HOUSTON – BP has tapped David Lawler, a former top executive at an independent oil producer, to lead the U.S. onshore unit it plans to separate early next year.
As CEO of BP’s U.S. lower 48 onshore business, Lawler, 46, will spearhead the London oil company’s efforts to make its unconventional drilling business more flexible and profitable – a challenge in a field of more nimble mid-sized players that beat major oil companies to the U.S. shale revolution.
BP had said in March it would split off its U.S. onshore segment into a new business to compete with independent producers and the private equity firms that can move more rapidly than Big Oil companies. It’s part of the company’s larger bid to become more profitable by shifting essential funds to the most lucrative plays.
Lawler’s hiring marks one of the first major steps in BP’s efforts to redefine the corporate structure controlling its 7.6 billion barrels of oil and gas resources in the contiguous United States, as well as 5.5 million acres in the Eagle Ford Shale in South Texas and natural gas-rich regions in Oklahoma and Arkansas.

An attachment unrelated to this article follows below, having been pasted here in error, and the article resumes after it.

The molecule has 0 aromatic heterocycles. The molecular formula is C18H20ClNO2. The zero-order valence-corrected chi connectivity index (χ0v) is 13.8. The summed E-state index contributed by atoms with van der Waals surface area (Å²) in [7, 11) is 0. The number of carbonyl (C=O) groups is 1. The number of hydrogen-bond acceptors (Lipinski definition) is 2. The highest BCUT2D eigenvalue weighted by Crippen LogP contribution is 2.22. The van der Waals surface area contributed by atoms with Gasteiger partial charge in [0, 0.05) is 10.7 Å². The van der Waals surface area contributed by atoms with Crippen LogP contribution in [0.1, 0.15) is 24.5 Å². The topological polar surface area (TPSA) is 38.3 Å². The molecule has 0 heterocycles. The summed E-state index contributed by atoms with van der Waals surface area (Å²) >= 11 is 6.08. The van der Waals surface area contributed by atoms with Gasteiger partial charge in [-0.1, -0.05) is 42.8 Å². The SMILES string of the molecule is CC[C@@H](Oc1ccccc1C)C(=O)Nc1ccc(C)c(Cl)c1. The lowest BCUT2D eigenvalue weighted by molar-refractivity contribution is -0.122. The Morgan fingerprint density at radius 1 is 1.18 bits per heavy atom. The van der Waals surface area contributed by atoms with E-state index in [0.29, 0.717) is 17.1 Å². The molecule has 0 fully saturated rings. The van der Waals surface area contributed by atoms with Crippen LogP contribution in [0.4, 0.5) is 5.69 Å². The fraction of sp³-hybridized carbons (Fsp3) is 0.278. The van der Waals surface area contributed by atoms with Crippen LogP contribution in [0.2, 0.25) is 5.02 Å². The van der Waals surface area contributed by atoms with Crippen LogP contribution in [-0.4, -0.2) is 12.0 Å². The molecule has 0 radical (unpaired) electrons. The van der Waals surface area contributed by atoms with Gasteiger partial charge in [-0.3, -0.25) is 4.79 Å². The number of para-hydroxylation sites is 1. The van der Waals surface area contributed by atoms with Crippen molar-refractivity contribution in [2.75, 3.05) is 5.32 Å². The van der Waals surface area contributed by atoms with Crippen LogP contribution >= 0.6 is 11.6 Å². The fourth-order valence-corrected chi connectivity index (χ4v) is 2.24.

Lawler, who will join BP in September, most recently served as chief operating officer of Oklahoma City’s SandRidge Energy. Prior to that role, he was CEO and president of Oklahoma-based independent PostRock Energy Corp. He also worked for Shell Exploration and Production for a decade. He’s the brother of Doug Lawler, CEO of Oklahoma natural gas producer Chesapeake Energy, who took the reigns last year from one of the first wildcatters to capitalize on the shale boom, Aubrey McClendon.
His skills align with BP’s goals, Lamar McKay, CEO of BP’s upstream segment, said in a written statement.
“I’m confident he will create a competitive and sustainable operation that will be a key component of BP’s portfolio for many years,” McKay said.
The Houston-based business will likely rebrand itself with a new name at some point, John Minge, president of BP America, had said in a meeting with reporters in May.
“We love the resources, we want it in the portfolio, but we want it to have a chance to perform better, so we made this decision in this way to create that,” Minge had said. “It’ll be autonomous to the point that they’re going to live off campus from the energy corridor.”